Imagine the poor devil camping in the desert in winter, and having to listen to the lawnmower-like scream of a vacuum cleaner for hours a day. Think of all the electricity it wastes. And yet, the crazed woman never thinks things are clean enough. She fancies herself a nature-lover (aka, a scenery snacker). Yet she thinks dust blowing in the desert wind is unnatural. This is one of the many examples of a woman-camper being a liability to the poor fellow. But who wants to give up on half the human race that easily?

Last summer my best conclusions about why women disliked camping were:
  1. They lack sports and activities that are done outdoors. Many of these primal satisfactions are enjoyed by the mighty male hunter/warriors of the tribe, but not by them.
  2. Their crucial importance in the cycle of life and physical survival has been downgraded as we have developed a cash economy. The home doesn't produce anything anymore. Now it's all about running to the store to satisfy one's needs, and the camper is usually far away from decent shopping. 
Well, it was just my first stab at it. So what should women-campers do? Let us put that aside, and go back to world of experience and observation before coming back to this issue.

These days I have switched over to watching "Wagon Train" DVDs. Now how is that for a classic television western, aimed at the RV lifestyle?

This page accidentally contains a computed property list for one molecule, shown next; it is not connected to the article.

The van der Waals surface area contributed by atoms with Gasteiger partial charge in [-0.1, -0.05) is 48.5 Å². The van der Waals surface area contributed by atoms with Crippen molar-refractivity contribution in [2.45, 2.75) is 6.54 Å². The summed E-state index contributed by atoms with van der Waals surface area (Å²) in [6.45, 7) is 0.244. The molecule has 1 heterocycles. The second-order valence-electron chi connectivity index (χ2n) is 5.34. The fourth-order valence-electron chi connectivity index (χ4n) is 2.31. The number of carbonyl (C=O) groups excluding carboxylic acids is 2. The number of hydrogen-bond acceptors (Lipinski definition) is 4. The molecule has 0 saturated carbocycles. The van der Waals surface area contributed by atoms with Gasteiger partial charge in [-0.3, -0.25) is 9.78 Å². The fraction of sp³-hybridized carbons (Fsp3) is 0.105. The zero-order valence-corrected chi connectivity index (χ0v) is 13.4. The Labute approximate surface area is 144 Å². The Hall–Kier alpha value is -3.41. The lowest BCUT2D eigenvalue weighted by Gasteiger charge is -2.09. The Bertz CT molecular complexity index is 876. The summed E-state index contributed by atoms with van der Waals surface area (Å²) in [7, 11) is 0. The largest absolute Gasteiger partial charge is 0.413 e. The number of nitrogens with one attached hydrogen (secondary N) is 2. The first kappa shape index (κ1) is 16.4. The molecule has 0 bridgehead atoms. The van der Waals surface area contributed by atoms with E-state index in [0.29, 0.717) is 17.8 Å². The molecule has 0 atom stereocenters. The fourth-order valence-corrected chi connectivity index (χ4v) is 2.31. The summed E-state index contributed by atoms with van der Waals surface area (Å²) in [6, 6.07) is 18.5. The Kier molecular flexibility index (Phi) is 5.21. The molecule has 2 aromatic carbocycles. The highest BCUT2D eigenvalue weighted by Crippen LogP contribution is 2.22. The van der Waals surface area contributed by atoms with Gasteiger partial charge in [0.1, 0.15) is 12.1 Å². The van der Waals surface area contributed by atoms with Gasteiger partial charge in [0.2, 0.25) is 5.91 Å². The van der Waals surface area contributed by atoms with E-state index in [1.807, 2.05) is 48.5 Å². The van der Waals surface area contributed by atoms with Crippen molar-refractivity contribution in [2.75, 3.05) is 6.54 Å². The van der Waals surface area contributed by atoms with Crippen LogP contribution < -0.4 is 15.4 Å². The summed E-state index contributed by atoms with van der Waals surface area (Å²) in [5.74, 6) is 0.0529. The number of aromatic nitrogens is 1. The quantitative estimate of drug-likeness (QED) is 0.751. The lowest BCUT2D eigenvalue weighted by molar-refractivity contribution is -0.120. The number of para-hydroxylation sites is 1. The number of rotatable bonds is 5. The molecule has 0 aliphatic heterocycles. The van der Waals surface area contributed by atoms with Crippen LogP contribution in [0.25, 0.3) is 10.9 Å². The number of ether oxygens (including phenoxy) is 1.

In the first season, an episode started off with a woman in the wagon train singing a child to sleep. It may have been an old spiritual song, but she sang it like a lullaby, and with no accompaniment. (The actress was Shelley Winters, who sang well enough for roles in Broadway musicals.) This had a powerful effect on me.

Many people have vague memories from their childhood of a woman's voice, humming or singing around the house. It is the sort of primal satisfaction that I like to experience, or at least be reminded of, when camping.

This experience gave me what I was looking for: a way to appreciate a woman-camper above and beyond mere existence and survival. She has a way of creating a 'reality distortion field' around her house, which makes life for everybody seem better than what it actually is, if 'is' just refers to material conditions.

Those conditions have been austere and grim for most people of our species for virtually all of its lifespan. Isn't it incredible that evolution has equipped women with the hardware and firmware to make life not just possible, but also worth living?

Saturday, November 26, 2016

How to Raise an RV Grasshopper

One of black squares in my checkered past is a brief stint at teaching. I say "black" because I was aware I wasn't very good at it. This seemed unfair, because my father was an excellent teacher. Perhaps that is why I am enjoying mentoring Grasshopper as he hooks up the solar panels, battery charger, and inverter on his new Nash trailer.

When he called up on the phone to buy my first trailer a couple years ago, I didn't think he showed much promise. He said that he had no house-handyman or technical experience. Worse yet, he didn't seem to desire overcoming that handicap. Any RVer who intends to camp outside RV parks and their hookups has to be a little bit willing to get involved with their RV.

Buying my boondocking trailer from me was a deft move by him, because all that solar/battery/charger/inverter stuff was done. Even better, it was visible, because I treated the trailer as a cargo trailer wannabee. And he asked questions from time to time.